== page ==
Walking at a moderate pace of three to four miles per hour, riding at a leisurely pace, or even mowing the lawn are examples of moderate-intensity activities.

You can also practice muscle-strengthening activities at moderate intensity at least twice a week in addition to aerobic physical activity as these provide further health benefits. Lifting weights and using resistance bands are examples of muscle-strengthening activities(8).

However, before beginning any new fitness routine, you should always consider your age group and specific population group for the recommended physical activities you might need.

Let’s take a look at how regular cardiorespiratory exercise might affect hypertension.

Reduces blood pressure

Cardiorespiratory exercise improves circulation, which results in lowered blood pressure and heart rate. In addition, it increases your overall aerobic fitness and improves the heart’s ability to pump blood throughout the body (cardiac output) (9).

Cardio exercises also help to reduce blood vessel stiffness to enhance the easy flow of blood. Regular cardio sessions can reduce stress and worry, two typical hypertension triggers (10).

Reduction in weight and obesity

Another significant advantage of regular cardiorespiratory exercise is its capacity to help people maintain a healthy weight or lose weight. Obesity is a major risk factor for hypertension, this keeping active lowers the risk of hypertension (11).

Cardiorespiratory exercise increases the number of calories your body burns off while also assisting in the development of lean muscle mass, both of which can help you lose weight. Furthermore, cardiorespiratory exercise improves insulin sensitivity, which can aid in weight loss (12).

Stress Hormones Reduction

While there are numerous potential causes of hypertension, chronic stress is one of the most common. When we are stressed, our bodies release hormones such as cortisol, which raise blood pressure. Hypertension can develop as a result of this over time.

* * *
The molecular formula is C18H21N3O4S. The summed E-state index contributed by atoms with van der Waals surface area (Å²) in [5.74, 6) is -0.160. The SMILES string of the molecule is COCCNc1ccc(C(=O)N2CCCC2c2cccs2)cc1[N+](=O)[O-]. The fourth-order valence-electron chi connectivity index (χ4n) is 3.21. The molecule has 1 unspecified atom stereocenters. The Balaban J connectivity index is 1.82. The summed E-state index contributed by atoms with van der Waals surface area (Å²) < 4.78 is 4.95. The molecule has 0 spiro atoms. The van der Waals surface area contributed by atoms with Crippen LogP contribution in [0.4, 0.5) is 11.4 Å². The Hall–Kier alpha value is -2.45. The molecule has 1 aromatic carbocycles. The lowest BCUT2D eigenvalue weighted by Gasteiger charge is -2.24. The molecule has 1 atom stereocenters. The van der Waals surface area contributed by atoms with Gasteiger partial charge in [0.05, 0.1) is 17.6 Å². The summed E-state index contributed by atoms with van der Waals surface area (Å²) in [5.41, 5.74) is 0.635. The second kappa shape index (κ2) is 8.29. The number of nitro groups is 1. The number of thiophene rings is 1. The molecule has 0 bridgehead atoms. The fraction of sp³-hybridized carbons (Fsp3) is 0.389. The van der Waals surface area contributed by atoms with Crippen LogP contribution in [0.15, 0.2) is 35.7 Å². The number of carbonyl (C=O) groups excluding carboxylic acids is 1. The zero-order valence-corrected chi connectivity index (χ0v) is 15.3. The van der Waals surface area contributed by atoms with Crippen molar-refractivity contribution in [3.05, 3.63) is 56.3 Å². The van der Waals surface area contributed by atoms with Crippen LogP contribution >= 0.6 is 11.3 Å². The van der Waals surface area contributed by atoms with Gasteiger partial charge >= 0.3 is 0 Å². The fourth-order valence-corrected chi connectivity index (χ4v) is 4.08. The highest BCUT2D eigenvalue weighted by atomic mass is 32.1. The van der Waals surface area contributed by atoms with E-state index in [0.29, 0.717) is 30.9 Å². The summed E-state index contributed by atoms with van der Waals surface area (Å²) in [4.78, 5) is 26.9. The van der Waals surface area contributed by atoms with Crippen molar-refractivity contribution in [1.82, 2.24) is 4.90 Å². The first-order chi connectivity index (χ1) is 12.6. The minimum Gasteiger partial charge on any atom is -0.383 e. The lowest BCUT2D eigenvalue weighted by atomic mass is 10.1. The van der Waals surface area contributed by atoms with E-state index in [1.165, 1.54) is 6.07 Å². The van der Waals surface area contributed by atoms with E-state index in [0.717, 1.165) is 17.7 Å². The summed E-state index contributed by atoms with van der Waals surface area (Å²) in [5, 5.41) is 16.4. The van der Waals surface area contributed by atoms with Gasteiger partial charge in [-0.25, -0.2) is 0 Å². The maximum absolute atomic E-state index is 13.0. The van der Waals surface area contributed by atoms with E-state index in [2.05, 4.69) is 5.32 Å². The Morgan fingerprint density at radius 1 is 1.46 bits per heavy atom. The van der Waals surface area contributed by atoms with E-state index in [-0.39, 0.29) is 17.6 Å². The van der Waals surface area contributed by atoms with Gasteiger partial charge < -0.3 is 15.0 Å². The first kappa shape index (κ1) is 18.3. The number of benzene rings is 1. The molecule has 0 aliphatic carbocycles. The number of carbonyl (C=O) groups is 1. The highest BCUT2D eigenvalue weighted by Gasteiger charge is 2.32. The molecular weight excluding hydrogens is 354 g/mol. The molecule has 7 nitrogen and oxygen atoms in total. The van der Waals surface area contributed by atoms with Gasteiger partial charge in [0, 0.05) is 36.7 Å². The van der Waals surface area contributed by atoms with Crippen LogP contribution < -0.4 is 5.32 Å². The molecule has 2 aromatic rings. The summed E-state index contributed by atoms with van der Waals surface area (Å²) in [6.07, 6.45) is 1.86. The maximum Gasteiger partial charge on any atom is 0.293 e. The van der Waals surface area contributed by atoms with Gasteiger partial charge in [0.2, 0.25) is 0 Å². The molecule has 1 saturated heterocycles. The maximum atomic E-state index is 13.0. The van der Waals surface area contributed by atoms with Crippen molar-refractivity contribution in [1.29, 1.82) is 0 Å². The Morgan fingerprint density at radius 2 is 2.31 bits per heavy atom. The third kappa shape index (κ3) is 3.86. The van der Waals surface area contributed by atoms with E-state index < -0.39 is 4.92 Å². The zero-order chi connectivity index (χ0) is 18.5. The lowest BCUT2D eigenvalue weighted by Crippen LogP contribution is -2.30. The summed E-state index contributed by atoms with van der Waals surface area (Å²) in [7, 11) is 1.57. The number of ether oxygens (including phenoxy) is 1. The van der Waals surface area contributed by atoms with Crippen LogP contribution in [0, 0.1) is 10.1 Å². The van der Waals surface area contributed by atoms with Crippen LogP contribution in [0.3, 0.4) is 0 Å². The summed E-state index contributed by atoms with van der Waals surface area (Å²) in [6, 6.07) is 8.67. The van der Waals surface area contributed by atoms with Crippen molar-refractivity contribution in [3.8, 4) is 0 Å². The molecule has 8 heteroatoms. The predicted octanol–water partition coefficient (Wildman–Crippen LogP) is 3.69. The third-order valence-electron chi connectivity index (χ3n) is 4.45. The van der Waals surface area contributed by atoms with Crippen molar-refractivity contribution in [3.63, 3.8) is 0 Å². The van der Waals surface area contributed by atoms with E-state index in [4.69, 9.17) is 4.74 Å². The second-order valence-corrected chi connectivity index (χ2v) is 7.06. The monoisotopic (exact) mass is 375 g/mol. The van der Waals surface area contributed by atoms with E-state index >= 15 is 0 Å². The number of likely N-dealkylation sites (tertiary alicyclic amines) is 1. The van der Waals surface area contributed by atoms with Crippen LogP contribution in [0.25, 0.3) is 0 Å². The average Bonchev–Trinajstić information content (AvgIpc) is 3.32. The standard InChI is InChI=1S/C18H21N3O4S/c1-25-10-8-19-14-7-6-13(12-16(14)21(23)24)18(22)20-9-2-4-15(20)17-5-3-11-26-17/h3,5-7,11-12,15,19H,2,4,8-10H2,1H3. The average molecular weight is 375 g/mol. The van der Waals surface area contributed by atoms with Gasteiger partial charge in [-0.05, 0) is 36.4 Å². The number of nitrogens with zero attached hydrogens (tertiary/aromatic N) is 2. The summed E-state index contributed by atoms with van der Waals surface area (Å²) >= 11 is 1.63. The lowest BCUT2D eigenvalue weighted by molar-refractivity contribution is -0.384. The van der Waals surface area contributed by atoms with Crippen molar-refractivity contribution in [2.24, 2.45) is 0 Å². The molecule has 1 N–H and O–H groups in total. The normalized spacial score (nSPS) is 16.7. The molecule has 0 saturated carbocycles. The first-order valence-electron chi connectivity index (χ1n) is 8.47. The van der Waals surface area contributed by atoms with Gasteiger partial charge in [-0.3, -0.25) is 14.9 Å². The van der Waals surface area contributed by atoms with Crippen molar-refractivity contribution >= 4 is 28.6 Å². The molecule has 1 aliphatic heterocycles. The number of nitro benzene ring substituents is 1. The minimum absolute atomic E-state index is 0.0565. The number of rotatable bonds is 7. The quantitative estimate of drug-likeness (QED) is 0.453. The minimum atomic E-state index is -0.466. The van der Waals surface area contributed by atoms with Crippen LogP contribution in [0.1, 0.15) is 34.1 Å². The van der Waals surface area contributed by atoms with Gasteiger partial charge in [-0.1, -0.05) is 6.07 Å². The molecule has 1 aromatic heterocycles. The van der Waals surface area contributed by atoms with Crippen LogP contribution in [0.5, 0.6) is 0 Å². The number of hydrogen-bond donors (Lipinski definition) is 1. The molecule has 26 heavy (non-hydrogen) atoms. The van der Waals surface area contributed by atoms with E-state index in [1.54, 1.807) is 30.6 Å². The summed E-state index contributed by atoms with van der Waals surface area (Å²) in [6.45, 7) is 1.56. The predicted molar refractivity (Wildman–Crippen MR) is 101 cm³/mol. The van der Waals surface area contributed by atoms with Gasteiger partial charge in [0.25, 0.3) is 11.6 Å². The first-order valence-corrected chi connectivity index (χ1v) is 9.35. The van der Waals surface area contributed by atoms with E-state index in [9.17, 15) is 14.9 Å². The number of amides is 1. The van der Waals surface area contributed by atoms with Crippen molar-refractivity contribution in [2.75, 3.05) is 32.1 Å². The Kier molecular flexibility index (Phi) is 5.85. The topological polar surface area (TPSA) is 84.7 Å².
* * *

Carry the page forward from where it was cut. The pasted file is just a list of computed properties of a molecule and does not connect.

Regular cardiorespiratory exercise reduces levels of the body’s stress hormones, such as cortisol and adrenaline. As a result, it may be a useful tool for preventing or treating hypertension.

Regular exercise not only helps to reduce stress hormones, but it also helps to promote heart health and blood flow. This can lower blood pressure, even more, lowering the risk of hypertension (13).

Improved Blood Vessel Elasticity and Compliance

The enhanced flexibility of blood vessels is one of the prominent effects of frequent cardiorespiratory exercise. This means that the vessels are better able to expand and constrict as needed, which aids in maintaining a healthy blood pressure.

Furthermore, regular exercise can aid in the reduction of plaque buildup in the arteries, which can lead to hypertension (14).


Regular cardiorespiratory exercise can help with hypertension in a variety of ways. Exercise may help control or improve hypertension in some circumstances. Furthermore, improved cardiorespiratory endurance boosts oxygen uptake in the lungs and heart, allowing a person to engage in physical activity for longer periods of time.


Michael Sarfo
Content Creator at Wapomu

Michael Sarfo is a graduate of the University of Ghana, Legon. He is a content creator for and a writer for Wapomu

Dr. Solomon Kwesi Otchere (Pharmacist)

Dr. Solomon Kwesi Otchere is a Pharmacist by profession in Ghana. He is passionate about informed healthy lifestyle and diet options necessary for preventing many disease conditions. He also empowers patients and clients to make savvy choices on medications needful to promote good health.